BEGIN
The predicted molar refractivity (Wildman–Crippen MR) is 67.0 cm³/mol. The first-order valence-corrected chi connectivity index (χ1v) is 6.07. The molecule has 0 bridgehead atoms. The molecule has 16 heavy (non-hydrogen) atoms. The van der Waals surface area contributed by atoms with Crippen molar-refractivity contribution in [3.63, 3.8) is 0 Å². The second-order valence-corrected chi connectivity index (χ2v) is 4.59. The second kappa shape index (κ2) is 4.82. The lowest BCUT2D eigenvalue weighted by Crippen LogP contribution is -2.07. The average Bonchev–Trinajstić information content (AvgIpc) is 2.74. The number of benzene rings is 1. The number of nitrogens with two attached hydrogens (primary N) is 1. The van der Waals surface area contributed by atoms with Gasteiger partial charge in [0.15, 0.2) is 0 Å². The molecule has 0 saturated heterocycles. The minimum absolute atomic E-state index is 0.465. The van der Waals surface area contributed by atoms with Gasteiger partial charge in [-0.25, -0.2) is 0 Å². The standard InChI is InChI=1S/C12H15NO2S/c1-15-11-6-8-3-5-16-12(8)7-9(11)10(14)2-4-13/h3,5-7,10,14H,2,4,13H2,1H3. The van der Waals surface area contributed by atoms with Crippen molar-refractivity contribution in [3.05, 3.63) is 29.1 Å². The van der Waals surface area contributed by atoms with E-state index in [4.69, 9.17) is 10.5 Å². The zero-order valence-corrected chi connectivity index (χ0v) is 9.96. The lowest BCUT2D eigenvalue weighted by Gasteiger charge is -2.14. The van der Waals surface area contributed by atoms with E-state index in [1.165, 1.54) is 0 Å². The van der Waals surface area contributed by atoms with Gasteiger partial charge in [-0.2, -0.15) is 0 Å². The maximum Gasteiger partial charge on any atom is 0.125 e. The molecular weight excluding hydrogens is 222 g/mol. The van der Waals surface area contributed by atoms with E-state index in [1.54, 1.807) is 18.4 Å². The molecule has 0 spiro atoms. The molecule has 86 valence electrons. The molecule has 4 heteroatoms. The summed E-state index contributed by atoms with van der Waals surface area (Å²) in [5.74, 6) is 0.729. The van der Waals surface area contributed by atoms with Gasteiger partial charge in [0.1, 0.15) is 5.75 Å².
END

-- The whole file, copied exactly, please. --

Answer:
The predicted molar refractivity (Wildman–Crippen MR) is 67.0 cm³/mol. The first-order valence-corrected chi connectivity index (χ1v) is 6.07. The molecule has 0 bridgehead atoms. The molecule has 16 heavy (non-hydrogen) atoms. The van der Waals surface area contributed by atoms with Crippen molar-refractivity contribution in [3.63, 3.8) is 0 Å². The second-order valence-corrected chi connectivity index (χ2v) is 4.59. The second kappa shape index (κ2) is 4.82. The lowest BCUT2D eigenvalue weighted by Crippen LogP contribution is -2.07. The average Bonchev–Trinajstić information content (AvgIpc) is 2.74. The number of benzene rings is 1. The number of nitrogens with two attached hydrogens (primary N) is 1. The van der Waals surface area contributed by atoms with Gasteiger partial charge in [0.15, 0.2) is 0 Å². The molecule has 0 saturated heterocycles. The minimum absolute atomic E-state index is 0.465. The van der Waals surface area contributed by atoms with Gasteiger partial charge in [-0.25, -0.2) is 0 Å². The standard InChI is InChI=1S/C12H15NO2S/c1-15-11-6-8-3-5-16-12(8)7-9(11)10(14)2-4-13/h3,5-7,10,14H,2,4,13H2,1H3. The van der Waals surface area contributed by atoms with Crippen molar-refractivity contribution in [3.05, 3.63) is 29.1 Å². The van der Waals surface area contributed by atoms with E-state index in [4.69, 9.17) is 10.5 Å². The zero-order valence-corrected chi connectivity index (χ0v) is 9.96. The lowest BCUT2D eigenvalue weighted by Gasteiger charge is -2.14. The van der Waals surface area contributed by atoms with E-state index in [1.165, 1.54) is 0 Å². The van der Waals surface area contributed by atoms with Gasteiger partial charge in [-0.2, -0.15) is 0 Å². The maximum Gasteiger partial charge on any atom is 0.125 e. The molecular weight excluding hydrogens is 222 g/mol. The van der Waals surface area contributed by atoms with E-state index in [1.54, 1.807) is 18.4 Å². The molecule has 0 spiro atoms. The molecule has 86 valence electrons. The molecule has 4 heteroatoms. The summed E-state index contributed by atoms with van der Waals surface area (Å²) in [5.74, 6) is 0.729. The van der Waals surface area contributed by atoms with Gasteiger partial charge in [0.1, 0.15) is 5.75 Å².